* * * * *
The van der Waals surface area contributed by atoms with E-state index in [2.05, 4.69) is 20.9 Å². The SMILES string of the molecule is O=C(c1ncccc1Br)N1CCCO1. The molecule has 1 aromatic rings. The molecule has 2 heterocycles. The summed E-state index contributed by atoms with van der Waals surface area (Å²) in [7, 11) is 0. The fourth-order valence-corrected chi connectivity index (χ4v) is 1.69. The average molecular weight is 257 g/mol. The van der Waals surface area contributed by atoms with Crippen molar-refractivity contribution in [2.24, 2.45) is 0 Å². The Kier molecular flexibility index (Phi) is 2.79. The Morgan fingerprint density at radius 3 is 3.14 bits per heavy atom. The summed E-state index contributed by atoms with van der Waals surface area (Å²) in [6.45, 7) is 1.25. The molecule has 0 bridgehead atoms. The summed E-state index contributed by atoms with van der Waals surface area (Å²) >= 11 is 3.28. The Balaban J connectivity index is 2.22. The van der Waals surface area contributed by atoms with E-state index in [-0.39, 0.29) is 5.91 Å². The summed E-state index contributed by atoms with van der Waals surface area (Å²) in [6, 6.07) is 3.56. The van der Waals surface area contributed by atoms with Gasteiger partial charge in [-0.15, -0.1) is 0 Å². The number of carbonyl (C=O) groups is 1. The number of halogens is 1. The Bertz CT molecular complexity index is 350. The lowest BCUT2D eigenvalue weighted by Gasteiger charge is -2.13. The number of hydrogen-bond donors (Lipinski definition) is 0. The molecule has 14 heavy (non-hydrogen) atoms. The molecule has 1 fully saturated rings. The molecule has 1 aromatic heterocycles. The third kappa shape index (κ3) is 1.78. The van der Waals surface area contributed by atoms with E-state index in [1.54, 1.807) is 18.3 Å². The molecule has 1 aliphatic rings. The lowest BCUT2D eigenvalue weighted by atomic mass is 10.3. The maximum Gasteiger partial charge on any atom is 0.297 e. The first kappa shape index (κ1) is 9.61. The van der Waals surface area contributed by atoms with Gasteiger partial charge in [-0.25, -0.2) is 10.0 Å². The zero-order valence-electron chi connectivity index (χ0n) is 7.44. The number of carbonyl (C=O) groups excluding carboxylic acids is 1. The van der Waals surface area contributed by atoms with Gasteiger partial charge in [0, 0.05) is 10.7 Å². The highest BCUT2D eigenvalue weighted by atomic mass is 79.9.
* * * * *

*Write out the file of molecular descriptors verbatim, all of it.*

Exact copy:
The van der Waals surface area contributed by atoms with E-state index in [2.05, 4.69) is 20.9 Å². The SMILES string of the molecule is O=C(c1ncccc1Br)N1CCCO1. The molecule has 1 aromatic rings. The molecule has 2 heterocycles. The summed E-state index contributed by atoms with van der Waals surface area (Å²) in [7, 11) is 0. The fourth-order valence-corrected chi connectivity index (χ4v) is 1.69. The average molecular weight is 257 g/mol. The van der Waals surface area contributed by atoms with Crippen molar-refractivity contribution in [2.24, 2.45) is 0 Å². The Kier molecular flexibility index (Phi) is 2.79. The Morgan fingerprint density at radius 3 is 3.14 bits per heavy atom. The summed E-state index contributed by atoms with van der Waals surface area (Å²) in [6.45, 7) is 1.25. The molecule has 0 bridgehead atoms. The summed E-state index contributed by atoms with van der Waals surface area (Å²) >= 11 is 3.28. The Balaban J connectivity index is 2.22. The van der Waals surface area contributed by atoms with E-state index in [-0.39, 0.29) is 5.91 Å². The summed E-state index contributed by atoms with van der Waals surface area (Å²) in [6, 6.07) is 3.56. The van der Waals surface area contributed by atoms with Gasteiger partial charge in [-0.15, -0.1) is 0 Å². The number of carbonyl (C=O) groups is 1. The number of halogens is 1. The Bertz CT molecular complexity index is 350. The lowest BCUT2D eigenvalue weighted by Gasteiger charge is -2.13. The number of hydrogen-bond donors (Lipinski definition) is 0. The molecule has 14 heavy (non-hydrogen) atoms. The molecule has 1 fully saturated rings. The molecule has 1 aromatic heterocycles. The third kappa shape index (κ3) is 1.78. The van der Waals surface area contributed by atoms with E-state index in [1.54, 1.807) is 18.3 Å². The molecule has 1 aliphatic rings. The lowest BCUT2D eigenvalue weighted by atomic mass is 10.3. The maximum Gasteiger partial charge on any atom is 0.297 e. The first kappa shape index (κ1) is 9.61. The van der Waals surface area contributed by atoms with Gasteiger partial charge in [-0.25, -0.2) is 10.0 Å². The zero-order valence-electron chi connectivity index (χ0n) is 7.44. The number of carbonyl (C=O) groups excluding carboxylic acids is 1. The van der Waals surface area contributed by atoms with Gasteiger partial charge in [0, 0.05) is 10.7 Å². The highest BCUT2D eigenvalue weighted by atomic mass is 79.9.